3. Preserve your footwear. A common recommendation is to keep them off to the side and not wear them. The more you wear them, the more their tread will be worn. You want to be able to show as robust a footwear as possible.
  4. Have a consultation with a personal injury lawyer with expertise in slip and fall cases as immediately as possible. You might have difficulty finding a lawyer to assist you, because these cases are notoriously difficult to prosecute. Keep calling. Follow whatever further recommendations you are given.

I wish all of you a safe winter season. As I’ve written a number of times over the years, the very best claim is no claim at all.

Just Posted

(Dave Ogilvie/Contributed)
Injured mountain biker rescued in West Kelowna

The mountain biker reportedly has a hip injury about 1 km up the Smith Creek Road trail

Emily Steele holds up a collage of her son, 16-year-old Elijah-Iain Beauregard who was stabbed and killed in June 2019, outside of Kelowna Law Courts on June 18. (Aaron Hemens/Capital News)
Kelowna woman who fatally stabbed Eli Beauregard facing up to 1.5 years of jail time

Her jail sentence would be followed by an additional one to 1.5 years of supervision

This undated file photo provided by Ernie Carswell & Partners shows the home featured in the opening and closing scenes of The Brady Bunch in Los Angeles. Do you know the occupation of Mike Brady, the father in this show about a blended family? (Anthony Barcelo/Ernie Carswell & Partners via AP, File)
QUIZ: A celebration of dad on Father’s Day

How much do you know about famous fathers?

Asia Youngman (right) is pictured shooting another short film she wrote and directed titled Hatha. (Luba Popovic)
Peachland set to star in fantasy thriller film about N’xaxaitk’w — a.k.a. the Ogopogo

The film will follow an Indigenous teen as she navigates peer pressure, bullying and identity

Fruit farmers in the Okanagan and Creston valleys are in desperate need of cherry harvesters amid COVID-19 work shortages. (Photo: Unsplash/Abigail Miller)
‘Desperate’ need for workers at Okanagan cherry farms

Fruit farmers are worried they’ll have to abandon crops due to COVID-19 work shortages

Marco Mendicino, Minister of Immigration, Refugees and Citizenship during a press conference in Ottawa on Thursday, May 13, 2021. THE CANADIAN PRESS/Sean Kilpatrick
Canada to welcome 45,000 refugees this year, says immigration minister

Canada plans to increase persons admitted from 23,500 to 45,000 and expedite permanent residency applications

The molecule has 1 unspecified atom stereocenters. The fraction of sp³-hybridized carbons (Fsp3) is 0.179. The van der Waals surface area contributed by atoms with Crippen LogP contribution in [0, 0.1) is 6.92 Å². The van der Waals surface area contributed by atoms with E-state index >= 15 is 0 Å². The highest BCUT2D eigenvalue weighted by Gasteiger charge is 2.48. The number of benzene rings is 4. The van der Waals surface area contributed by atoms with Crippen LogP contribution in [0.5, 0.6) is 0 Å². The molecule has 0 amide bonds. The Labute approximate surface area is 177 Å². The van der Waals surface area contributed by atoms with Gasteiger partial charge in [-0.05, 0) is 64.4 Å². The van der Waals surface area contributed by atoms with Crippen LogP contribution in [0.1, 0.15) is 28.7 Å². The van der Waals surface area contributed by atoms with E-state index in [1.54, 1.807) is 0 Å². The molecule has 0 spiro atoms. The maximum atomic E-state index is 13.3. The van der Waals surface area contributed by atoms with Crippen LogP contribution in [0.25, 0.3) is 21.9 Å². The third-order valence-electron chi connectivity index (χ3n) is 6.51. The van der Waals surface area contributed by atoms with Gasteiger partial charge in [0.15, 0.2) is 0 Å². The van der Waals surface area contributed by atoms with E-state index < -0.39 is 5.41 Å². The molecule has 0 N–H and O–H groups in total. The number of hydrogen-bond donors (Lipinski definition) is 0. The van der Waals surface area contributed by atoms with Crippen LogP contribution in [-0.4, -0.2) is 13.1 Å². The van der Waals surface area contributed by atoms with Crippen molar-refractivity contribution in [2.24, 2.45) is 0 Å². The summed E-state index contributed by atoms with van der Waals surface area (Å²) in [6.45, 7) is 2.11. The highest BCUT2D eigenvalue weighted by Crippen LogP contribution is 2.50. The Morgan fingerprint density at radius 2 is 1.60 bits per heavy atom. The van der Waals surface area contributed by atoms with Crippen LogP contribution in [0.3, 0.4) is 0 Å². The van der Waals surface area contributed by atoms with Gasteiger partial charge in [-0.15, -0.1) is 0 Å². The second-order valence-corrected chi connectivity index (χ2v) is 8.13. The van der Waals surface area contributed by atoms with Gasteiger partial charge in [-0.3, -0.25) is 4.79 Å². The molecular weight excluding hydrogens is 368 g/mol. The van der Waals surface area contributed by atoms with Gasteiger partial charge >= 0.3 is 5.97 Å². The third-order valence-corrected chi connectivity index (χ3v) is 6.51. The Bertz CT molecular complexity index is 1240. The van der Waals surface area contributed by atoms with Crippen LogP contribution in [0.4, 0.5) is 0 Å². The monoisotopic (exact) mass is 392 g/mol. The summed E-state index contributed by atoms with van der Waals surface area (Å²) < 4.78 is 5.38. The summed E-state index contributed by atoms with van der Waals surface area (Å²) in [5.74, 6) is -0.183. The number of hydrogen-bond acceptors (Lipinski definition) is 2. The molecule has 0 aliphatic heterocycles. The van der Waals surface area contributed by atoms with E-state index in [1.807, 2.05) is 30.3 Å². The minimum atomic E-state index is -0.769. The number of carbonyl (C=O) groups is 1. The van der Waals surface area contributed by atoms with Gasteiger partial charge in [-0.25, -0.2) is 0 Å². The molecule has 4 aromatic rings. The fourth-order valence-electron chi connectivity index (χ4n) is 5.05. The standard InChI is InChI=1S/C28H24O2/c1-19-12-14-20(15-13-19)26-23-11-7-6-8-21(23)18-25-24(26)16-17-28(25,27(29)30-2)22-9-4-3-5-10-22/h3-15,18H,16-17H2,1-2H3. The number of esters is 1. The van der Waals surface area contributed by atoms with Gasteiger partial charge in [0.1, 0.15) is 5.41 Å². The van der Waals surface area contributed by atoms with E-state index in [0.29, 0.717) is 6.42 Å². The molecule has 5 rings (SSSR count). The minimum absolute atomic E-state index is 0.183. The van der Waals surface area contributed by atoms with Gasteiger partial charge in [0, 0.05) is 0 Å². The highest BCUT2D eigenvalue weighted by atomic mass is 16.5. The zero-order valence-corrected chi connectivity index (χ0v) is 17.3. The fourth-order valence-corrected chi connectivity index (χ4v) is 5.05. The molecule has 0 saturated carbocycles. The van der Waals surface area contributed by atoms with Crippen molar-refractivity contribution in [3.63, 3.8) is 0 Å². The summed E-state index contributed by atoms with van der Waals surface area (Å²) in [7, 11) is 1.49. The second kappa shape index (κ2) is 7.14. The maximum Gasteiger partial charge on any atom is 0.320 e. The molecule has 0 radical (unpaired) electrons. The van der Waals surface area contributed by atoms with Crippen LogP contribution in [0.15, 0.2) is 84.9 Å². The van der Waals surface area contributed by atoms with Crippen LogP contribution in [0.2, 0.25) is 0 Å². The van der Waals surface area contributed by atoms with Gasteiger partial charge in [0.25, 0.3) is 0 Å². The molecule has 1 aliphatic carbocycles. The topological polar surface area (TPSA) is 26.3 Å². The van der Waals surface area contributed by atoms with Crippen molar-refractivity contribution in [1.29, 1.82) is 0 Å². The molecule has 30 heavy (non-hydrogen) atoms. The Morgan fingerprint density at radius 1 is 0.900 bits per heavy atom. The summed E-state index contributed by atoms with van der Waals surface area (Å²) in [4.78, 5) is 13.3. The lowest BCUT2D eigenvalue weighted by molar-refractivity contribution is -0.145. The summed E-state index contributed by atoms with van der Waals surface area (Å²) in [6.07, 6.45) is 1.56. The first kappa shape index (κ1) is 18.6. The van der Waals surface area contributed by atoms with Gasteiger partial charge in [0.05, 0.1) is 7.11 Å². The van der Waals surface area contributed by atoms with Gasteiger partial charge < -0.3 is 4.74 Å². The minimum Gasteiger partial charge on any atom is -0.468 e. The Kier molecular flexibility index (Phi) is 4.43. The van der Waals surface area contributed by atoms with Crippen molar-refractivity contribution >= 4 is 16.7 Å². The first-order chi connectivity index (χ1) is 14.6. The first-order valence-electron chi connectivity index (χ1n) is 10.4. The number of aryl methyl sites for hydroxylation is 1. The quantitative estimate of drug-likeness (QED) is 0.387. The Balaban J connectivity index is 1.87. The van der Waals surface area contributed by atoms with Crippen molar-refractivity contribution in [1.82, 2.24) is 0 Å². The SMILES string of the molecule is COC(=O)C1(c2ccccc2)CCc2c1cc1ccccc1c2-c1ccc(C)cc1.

Jeanette Megens
KCR: Volunteering is sharing your story

Kelowna Community Resources shares stories of its volunteers in a weekly column

FILE – Most lanes remain closed at the Peace Arch border crossing into the U.S. from Canada, where the shared border has been closed for nonessential travel in an effort to prevent the spread of the coronavirus, Thursday, May 7, 2020, in Blaine, Wash. The restrictions at the border took effect March 21, while allowing trade and other travel deemed essential to continue. (AP Photo/Elaine Thompson)
Feds to issue update on border measures for fully vaccinated Canadians, permanent residents

Border with U.S. to remain closed to most until at least July 21

Cannabis bought in British Columbia (Ashley Wadhwani/Black Press Media)
Is it time to start thinking about greener ways to package cannabis?

Packaging suppliers are still figuring eco-friendly and affordable packaging options that fit the mandates of Cannabis Regulations

A portion of the George Road wildfire burns near Lytton, B.C. in this Friday, June 18, 2021 handout photo. THE CANADIAN PRESS/HO, BC Wildfire Service *MANDATORY CREDIT*
Blaze near Lytton spread across steep terrain, says BC Wildfire Service

Fire began Wednesday and is suspected to be human-caused, but remains under investigation

Jaimee Peters photo of a Willow Midwives helping with a birth. Willow closed its doors March 31 because of a shortage of midwives. (Contributed)
South Okanagan’s only midwifery to re-open this summer

Willow Community Midwives was forced to close because of a shortage of midwives

Blair Lebsack, owner of RGE RD restaurant, poses for a portrait in the dining room, in Edmonton, Friday, June 18, 2021. Canadian restaurants are having to find ways to deal with the rising cost of food. THE CANADIAN PRESS/Jason Franson
Canadian restaurateurs grapple with rising food costs, menu prices expected to rise

Restaurants are a low margin industry, so there’s not a lot of room to work in additional costs

Gord with a mom and her young son outside Pathways which was defunded on May 31. (Facebook)
Gord Portman with a mom and her child outside of Pathways. The sign says it all about the difference Pathways has made in people’s lives. They were defunded by Interior Health on May 31.
Penticton man takes the plunge for the recovery house that helped save his life

Gord Portman said Discovery House and Pathways have been everything in his 1 year sobriety

Most Read